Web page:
Arianna Wilson, a courier for Postmates, picks up an order of food from a restaurant for a customer and delivers it to him at his office. (Jeffrey MacMillan/For The Washington Post)

The only thing faster than the pace of innovation in the shipping industry is how quickly companies want to actually deliver items to your door. began with free two-day shipping, then same-day service in certain markets and now dreams of delivery by flying drones. Other Internet companies, including Google and eBay, are also testing same-day delivery.

Postmates has carved out a niche by delivering orders from local restaurants and retailers to your home or office within an hour. It’s a business driven by consumers’ desire for instant gratification and efficiency, executives say.

“There is a radical reduction of time between saying you want something and receiving it, and it’s not just delivery, it’s a whole bunch of services,” founder Bastian Lehmann said.

Postmates debuted earlier this month in D.C., a city executives said is brimming with busy professionals who have ample money, but little time to spend it. The upstart began in San Francisco two years ago before expanding to Seattle and New York.

“We had a very hard time finding people to believe in the idea initially,” Lehmann said. “Most people thought we were nuts, that people would never pay [for delivery] when they can use a car. After all, it’s America.”

Postmates primarily serves Washington’s Northwest quadrant, with the exceptions of Capitol Hill, Southwest Waterfront, the National Mall and parts of Bloomingdale. The delivery fee ranges from $5.50 to $15.50 depending on the distance between sites.

“There isn’t a great delivery culture here that already existed. People are really busy. It’s very much a professional city,” said Sarina Virk Torrendell, the “launcher” who sets up Postmates in new cities.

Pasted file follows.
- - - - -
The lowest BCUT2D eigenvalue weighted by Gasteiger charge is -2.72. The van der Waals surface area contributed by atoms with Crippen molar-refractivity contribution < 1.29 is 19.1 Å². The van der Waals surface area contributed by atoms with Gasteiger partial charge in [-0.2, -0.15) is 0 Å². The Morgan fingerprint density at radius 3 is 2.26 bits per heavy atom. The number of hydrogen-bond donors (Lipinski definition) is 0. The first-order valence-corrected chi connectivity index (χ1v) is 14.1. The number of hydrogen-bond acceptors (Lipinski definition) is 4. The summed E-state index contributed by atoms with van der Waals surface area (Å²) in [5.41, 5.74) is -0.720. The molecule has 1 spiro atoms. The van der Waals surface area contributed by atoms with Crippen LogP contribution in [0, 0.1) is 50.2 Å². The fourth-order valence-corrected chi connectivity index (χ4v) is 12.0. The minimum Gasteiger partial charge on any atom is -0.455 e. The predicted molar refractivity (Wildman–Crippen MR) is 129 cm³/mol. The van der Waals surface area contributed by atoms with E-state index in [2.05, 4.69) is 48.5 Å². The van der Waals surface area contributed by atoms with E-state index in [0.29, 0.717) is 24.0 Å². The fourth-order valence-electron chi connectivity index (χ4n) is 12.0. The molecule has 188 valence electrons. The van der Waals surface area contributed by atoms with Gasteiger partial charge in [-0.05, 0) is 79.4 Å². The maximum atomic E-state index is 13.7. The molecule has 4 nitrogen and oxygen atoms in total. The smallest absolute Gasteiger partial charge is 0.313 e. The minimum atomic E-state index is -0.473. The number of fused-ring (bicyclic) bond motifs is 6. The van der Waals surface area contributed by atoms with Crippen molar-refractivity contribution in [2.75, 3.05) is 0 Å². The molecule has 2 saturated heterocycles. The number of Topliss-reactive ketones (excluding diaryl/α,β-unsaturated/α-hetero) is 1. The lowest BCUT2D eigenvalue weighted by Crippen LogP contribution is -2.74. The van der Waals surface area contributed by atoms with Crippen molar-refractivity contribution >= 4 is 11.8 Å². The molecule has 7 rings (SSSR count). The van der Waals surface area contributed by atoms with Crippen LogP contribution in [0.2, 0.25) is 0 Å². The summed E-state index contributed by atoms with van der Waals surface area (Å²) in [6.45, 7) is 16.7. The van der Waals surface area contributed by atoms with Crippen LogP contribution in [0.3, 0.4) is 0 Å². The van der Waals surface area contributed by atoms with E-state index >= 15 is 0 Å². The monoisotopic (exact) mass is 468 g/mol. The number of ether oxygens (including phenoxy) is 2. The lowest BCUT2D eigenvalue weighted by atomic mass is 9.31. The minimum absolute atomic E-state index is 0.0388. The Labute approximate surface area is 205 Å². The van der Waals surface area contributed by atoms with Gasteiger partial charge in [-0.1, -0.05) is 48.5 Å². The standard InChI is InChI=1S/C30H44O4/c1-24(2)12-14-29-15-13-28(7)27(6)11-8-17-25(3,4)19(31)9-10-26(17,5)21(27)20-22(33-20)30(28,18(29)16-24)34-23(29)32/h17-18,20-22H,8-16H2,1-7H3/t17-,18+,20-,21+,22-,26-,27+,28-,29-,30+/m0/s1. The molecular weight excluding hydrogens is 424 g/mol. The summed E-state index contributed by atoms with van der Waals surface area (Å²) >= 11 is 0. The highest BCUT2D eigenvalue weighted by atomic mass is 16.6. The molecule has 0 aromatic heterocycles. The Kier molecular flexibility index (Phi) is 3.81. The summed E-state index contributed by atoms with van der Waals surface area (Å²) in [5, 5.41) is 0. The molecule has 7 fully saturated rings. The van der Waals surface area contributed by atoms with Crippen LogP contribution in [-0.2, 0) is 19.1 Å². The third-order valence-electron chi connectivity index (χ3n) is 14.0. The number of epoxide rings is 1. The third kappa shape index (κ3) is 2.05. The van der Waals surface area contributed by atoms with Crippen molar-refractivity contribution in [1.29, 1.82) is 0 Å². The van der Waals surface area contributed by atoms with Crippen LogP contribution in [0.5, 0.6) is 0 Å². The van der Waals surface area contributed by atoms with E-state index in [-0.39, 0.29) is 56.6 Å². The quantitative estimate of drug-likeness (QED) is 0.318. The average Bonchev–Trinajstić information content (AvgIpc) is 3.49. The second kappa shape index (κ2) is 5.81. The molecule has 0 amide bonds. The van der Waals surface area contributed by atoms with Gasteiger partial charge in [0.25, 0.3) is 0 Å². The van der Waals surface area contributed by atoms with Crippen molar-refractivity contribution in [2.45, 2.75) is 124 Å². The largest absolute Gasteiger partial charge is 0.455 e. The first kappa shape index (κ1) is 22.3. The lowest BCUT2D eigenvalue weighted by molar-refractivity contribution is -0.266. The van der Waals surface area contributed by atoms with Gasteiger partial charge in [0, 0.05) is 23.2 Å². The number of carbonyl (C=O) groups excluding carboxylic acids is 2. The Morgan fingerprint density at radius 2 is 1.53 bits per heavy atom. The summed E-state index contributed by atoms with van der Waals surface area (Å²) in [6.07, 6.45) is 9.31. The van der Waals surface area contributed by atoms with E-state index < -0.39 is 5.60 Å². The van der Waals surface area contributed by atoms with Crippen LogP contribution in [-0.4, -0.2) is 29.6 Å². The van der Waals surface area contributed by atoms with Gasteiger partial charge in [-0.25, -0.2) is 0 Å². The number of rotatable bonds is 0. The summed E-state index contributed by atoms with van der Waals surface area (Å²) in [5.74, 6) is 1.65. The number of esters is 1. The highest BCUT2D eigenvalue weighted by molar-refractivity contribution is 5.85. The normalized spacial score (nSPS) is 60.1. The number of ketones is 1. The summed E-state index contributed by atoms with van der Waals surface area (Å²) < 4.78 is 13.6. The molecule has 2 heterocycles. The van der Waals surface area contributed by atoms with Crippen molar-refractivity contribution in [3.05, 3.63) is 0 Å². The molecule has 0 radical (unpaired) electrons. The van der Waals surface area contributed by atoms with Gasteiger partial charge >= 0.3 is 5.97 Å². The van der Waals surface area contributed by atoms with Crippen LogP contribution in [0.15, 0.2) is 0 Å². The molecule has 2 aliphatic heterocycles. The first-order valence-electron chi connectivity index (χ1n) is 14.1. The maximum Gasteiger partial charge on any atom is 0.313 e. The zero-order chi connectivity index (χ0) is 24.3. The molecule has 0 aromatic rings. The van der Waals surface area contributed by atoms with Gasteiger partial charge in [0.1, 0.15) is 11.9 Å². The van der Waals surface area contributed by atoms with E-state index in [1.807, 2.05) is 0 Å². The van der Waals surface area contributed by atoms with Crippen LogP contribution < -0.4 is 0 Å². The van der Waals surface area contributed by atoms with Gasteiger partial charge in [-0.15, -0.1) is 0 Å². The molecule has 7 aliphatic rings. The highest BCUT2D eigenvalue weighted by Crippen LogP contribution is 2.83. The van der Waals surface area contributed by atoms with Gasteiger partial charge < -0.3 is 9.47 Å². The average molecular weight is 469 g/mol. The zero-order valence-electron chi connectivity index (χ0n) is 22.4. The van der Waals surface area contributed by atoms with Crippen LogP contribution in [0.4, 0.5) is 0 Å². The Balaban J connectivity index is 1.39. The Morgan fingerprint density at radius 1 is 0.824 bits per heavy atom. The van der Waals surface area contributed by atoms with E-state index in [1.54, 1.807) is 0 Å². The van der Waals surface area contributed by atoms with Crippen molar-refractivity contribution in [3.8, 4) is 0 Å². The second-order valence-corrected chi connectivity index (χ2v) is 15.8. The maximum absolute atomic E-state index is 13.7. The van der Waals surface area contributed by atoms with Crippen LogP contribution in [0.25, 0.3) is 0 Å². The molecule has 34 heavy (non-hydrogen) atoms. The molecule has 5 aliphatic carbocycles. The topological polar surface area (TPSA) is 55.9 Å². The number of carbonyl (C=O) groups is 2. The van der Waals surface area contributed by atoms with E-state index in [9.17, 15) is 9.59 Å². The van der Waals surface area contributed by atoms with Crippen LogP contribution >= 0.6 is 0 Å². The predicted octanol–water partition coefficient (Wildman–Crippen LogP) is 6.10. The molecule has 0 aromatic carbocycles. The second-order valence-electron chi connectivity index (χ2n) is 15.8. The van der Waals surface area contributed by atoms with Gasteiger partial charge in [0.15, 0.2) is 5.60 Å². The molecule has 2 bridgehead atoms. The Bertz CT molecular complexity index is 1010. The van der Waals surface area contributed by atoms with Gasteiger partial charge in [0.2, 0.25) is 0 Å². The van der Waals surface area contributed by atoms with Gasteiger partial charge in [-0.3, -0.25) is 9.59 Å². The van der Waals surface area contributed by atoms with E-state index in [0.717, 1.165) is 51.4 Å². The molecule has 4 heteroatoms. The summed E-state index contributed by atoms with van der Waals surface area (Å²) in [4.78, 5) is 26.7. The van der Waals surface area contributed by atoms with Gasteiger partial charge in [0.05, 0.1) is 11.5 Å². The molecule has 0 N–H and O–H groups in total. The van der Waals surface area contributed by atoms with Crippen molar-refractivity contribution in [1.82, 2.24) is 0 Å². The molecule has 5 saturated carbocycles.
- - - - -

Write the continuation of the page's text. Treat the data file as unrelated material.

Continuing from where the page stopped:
The company boasts about 200 couriers in the District, each of them an independent contractor who earns 70 to 80 percent of the fee on orders they deliver. The more orders they run, the more money they make.

Clinton resident Arianna Wilson is among them. The 19-year-old applied to Postmates through an advertisement on Craigslist as a way to supplement the income from her job at a local restaurant.

Just a week into work at Postmates, Wilson has delivered carryout orders and groceries to locations in Chinatown and Woodley Park. She even picked up a copy of David Sedaris’s essay collection, “Let’s Explore Diabetes with Owls,” for a customer in the Senate Office Building.

But the delivery business comes with unexpected perils.

On a recent Friday afternoon, an order for three tofu tacos took longer to deliver than the hour alloted when Wilson was unable to find the Far East Taco Grille food truck at Franklin Square, even with the help of customer service staff in San Francisco.

She ultimately drove three miles across town in midday traffic to the restaurant’s brick-and-mortar location, then hauled back the same distance to make the delivery. Fortunately, the customer who met her in the lobby of a downtown office building was gracious about the ordeal.

“You experienced one of the worst deliveries that I’ve ever heard of,” Lehmann said afterward. “It normally happens in 20 to 25 minutes.”

Challenges arise in any business, Lehmann said, it’s how you respond and how you treat the customer when a delivery doesn’t go according to plan.

“We at least have a process in place to make the best out of it,” he said.